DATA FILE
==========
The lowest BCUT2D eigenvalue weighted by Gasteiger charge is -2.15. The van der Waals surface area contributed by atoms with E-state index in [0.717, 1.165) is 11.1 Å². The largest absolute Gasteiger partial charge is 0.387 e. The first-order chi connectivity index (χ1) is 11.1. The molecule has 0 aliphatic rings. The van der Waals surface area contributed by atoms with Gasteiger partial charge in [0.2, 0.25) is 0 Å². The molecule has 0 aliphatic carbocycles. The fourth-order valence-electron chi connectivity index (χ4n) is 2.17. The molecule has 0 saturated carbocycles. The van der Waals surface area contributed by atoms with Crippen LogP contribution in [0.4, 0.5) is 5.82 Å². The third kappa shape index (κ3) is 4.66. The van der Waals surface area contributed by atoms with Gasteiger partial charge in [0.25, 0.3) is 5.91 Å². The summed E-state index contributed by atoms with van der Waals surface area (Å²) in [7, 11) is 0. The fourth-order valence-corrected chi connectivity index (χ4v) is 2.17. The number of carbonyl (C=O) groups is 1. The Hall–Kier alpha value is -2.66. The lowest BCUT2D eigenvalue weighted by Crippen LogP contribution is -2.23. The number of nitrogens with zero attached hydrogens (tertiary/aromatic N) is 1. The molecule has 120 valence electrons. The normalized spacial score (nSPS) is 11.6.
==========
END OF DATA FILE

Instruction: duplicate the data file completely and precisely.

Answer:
The lowest BCUT2D eigenvalue weighted by Gasteiger charge is -2.15. The van der Waals surface area contributed by atoms with E-state index in [0.717, 1.165) is 11.1 Å². The largest absolute Gasteiger partial charge is 0.387 e. The first-order chi connectivity index (χ1) is 11.1. The molecule has 0 aliphatic rings. The van der Waals surface area contributed by atoms with Gasteiger partial charge in [0.2, 0.25) is 0 Å². The molecule has 0 aliphatic carbocycles. The fourth-order valence-electron chi connectivity index (χ4n) is 2.17. The molecule has 0 saturated carbocycles. The van der Waals surface area contributed by atoms with Crippen LogP contribution in [0.4, 0.5) is 5.82 Å². The third kappa shape index (κ3) is 4.66. The van der Waals surface area contributed by atoms with Gasteiger partial charge in [0.25, 0.3) is 5.91 Å². The summed E-state index contributed by atoms with van der Waals surface area (Å²) in [7, 11) is 0. The fourth-order valence-corrected chi connectivity index (χ4v) is 2.17. The number of carbonyl (C=O) groups is 1. The Hall–Kier alpha value is -2.66. The lowest BCUT2D eigenvalue weighted by Crippen LogP contribution is -2.23. The number of nitrogens with zero attached hydrogens (tertiary/aromatic N) is 1. The molecule has 120 valence electrons. The normalized spacial score (nSPS) is 11.6.